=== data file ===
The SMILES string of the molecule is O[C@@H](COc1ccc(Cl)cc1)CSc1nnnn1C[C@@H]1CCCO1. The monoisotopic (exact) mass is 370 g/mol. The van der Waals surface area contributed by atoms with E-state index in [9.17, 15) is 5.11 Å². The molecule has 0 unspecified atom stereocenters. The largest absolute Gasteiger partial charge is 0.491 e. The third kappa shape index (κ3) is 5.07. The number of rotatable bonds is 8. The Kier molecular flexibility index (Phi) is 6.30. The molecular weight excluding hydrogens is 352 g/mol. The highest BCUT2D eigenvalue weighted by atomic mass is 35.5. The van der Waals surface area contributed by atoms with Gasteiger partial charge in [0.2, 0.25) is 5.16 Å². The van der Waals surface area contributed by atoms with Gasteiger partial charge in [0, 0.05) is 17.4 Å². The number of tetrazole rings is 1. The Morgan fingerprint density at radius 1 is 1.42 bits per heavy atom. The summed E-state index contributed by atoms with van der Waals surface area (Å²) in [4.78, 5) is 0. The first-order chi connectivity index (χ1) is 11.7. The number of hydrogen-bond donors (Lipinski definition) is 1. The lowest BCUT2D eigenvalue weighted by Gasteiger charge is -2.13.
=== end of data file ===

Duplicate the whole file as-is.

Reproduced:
The SMILES string of the molecule is O[C@@H](COc1ccc(Cl)cc1)CSc1nnnn1C[C@@H]1CCCO1. The monoisotopic (exact) mass is 370 g/mol. The van der Waals surface area contributed by atoms with E-state index in [9.17, 15) is 5.11 Å². The molecule has 0 unspecified atom stereocenters. The largest absolute Gasteiger partial charge is 0.491 e. The third kappa shape index (κ3) is 5.07. The number of rotatable bonds is 8. The Kier molecular flexibility index (Phi) is 6.30. The molecular weight excluding hydrogens is 352 g/mol. The highest BCUT2D eigenvalue weighted by atomic mass is 35.5. The van der Waals surface area contributed by atoms with Gasteiger partial charge in [0.2, 0.25) is 5.16 Å². The van der Waals surface area contributed by atoms with Gasteiger partial charge in [0, 0.05) is 17.4 Å². The number of tetrazole rings is 1. The Morgan fingerprint density at radius 1 is 1.42 bits per heavy atom. The summed E-state index contributed by atoms with van der Waals surface area (Å²) in [4.78, 5) is 0. The first-order chi connectivity index (χ1) is 11.7. The number of hydrogen-bond donors (Lipinski definition) is 1. The lowest BCUT2D eigenvalue weighted by Gasteiger charge is -2.13.